On Wednesday, the Supreme Court made two decisions that constituted major victories for the gay rights movement. In my neighborhood in Uptown San Diego, rainbow flags are a permanent fixture; but between June being Pride month, and the celebratory mood after the SCOTUS decisions, the area was positively festooned.
I sat on my friend Jimmy Arrowsmith's patio and talked with him about the new developments in gay rights, and about his experience as an 83-year-old gay man who has witnessed the evolution of attitudes toward the LGBT community for nearly a century.
I asked him if the SCOTUS decisions would affect him in any way, and how his life might have been different had same-sex marriage been an option when he was growing up. Although he's ecstatic about the progress that he's witnessed in the last decade or so, and he's generally one of the most positive people I know, he's a bit wistful about the past. "I felt like I grew up as a criminal," he said.
Jimmy was born in central Kansas in 1930, into a family of Southern Baptists. His dad was a roustabout in the oil fields, and his mom was a homemaker. They followed the oil rigs around Kansas, and Jimmy never stayed in one town long enough to finish the school year. Shortly after his father died when Jimmy was 14, Jimmy quit school and went to work delivering dry-cleaning to support his family. His mother got remarried shortly thereafter, to a man who treated Jimmy like a servant, and charged him for room and board. Jimmy realized that it would be cheaper to move into the YMCA; so, after completing, for the last time, his Friday chore of washing and polishing his stepfather's car--this time "polishing" it with sandpaper--he packed up and moved across town.
Jimmy had known that he was attracted to boys since he was six or seven years old. But he didn't know what it meant, or that there were other people who felt the same way. His earliest memory of a gay man was a character who hung out at the local poolhall, an outcast among grownups and bogeyman to the local kids, rumored to have physical deformities such as female genitalia in his throat. The kids were warned to never allow themselves to be alone with this "evil man" who would certainly do unspeakable things to them given the chance. Jimmy remembers thinking, "I'm like him."
And yet, there were physical encounters with other boys--kids who would grow up to be husbands and fathers, pillars of the community. So Jimmy started to realize that he wasn't alone.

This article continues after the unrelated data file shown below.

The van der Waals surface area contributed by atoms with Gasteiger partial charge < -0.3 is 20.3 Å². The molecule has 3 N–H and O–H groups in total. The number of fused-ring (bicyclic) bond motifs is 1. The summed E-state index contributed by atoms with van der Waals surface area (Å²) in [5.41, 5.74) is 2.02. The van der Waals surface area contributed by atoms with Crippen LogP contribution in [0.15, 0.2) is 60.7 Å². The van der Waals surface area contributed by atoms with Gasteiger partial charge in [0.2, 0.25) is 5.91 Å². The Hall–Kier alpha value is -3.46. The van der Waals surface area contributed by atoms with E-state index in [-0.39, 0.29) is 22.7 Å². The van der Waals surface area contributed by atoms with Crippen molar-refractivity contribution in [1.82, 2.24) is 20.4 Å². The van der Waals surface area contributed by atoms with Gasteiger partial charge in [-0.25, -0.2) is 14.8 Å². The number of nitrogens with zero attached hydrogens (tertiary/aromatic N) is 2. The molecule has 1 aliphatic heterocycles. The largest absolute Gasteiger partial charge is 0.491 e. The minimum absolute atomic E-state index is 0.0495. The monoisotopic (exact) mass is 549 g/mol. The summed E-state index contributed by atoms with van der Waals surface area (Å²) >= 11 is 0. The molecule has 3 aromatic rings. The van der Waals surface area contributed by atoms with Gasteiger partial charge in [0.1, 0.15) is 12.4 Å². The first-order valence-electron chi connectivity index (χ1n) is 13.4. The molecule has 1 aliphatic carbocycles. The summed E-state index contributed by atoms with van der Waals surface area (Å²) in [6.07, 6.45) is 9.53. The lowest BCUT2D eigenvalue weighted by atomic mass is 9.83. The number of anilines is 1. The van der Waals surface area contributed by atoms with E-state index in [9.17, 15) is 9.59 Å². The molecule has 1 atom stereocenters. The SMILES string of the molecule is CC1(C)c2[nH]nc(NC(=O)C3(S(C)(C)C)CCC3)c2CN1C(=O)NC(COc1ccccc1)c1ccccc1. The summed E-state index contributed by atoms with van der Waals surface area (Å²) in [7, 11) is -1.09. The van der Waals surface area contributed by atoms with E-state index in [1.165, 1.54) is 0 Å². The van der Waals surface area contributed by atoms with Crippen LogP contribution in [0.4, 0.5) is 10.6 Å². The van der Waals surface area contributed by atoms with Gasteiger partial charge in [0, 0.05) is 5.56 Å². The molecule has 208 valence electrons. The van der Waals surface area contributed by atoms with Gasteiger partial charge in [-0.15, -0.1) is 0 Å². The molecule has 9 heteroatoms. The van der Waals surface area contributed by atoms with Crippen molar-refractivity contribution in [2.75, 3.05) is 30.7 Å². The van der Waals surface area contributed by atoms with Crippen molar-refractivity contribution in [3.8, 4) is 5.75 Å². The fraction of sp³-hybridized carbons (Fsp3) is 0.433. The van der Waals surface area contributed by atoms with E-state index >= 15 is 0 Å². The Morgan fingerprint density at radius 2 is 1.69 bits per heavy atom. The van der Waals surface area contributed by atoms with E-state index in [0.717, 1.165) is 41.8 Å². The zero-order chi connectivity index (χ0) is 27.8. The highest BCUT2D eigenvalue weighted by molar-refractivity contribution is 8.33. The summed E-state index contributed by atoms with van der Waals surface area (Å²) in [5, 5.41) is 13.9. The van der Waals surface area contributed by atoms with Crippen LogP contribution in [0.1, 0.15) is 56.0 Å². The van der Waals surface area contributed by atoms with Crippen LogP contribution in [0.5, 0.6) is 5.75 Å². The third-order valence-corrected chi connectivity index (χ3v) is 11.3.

He also realized that if he were to ever be happy, he needed to get out of Hutchinson, Kansas. After a year of living at the YMCA, he spent a summer in California where he stayed with an aunt and uncle and worked at a produce market. The living arrangements were far from perfect: his aunt and uncle had never had children, and complained about how much food sixteen-year-old Jimmy ate. He would hide a loaf of bread from his store in the hedge outside the house, and eat sandwiches in the middle of the night to avoid their censure.
An older man that Jimmy worked with took him under his wing, and offered to let Jimmy stay with him in his small apartment so he could get away from his aunt and uncle. The man was kind, generous, and gay; and Jimmy describes this time as a "great experience." But when summer was over, Jimmy either had to go to school, or get a work permit. Because his aunt and uncle weren't his legal guardians, they couldn't sign the work permit, and Jimmy couldn't afford to stay in California without a job. So he returned to Kansas.
Jimmy stayed in Kansas until he turned 18, at which point he joined the Navy. His stepbrother had served in the Navy in World War II, and had gotten Jimmy interested in the service. Mostly, Jimmy just wanted to get away. "I just wanted to be anywhere where I could be more comfortable," he said. "There, I felt like I was walking a tightrope. If I made a move, I would be tarred and feathered."
Jimmy went to boot camp in San Diego in 1948, and then spent most of the next four years on a ship in the Far East. His primary MO was as a sea-plane tender, but he also worked in the food service.
He recalls one sailor aboard the ship, "Joe", whom he describes as "the most out guy I've ever known."
"Well, after a month or two on the cruise," Jimmy told me, "I don't care who it was--married guys with five kids, whoever--they would come around looking for" him. Joe and the other sailors would sneak into the storage area where they kept the potatoes, and Jimmy would lock them in and stand watch. "He would give me five dollars to use the locker for fifteen minutes," he said. He "was getting paid. I mean, he was a prostitute."
At one point, Jimmy's ship transported a prisoner back to the States to face a court-martial: an American serviceman who had been busted for homosexual activity. The prisoner was always in the company of two guards, and he ate by himself off of a special tray that had to be sterilized between uses as the other sailors taunted him.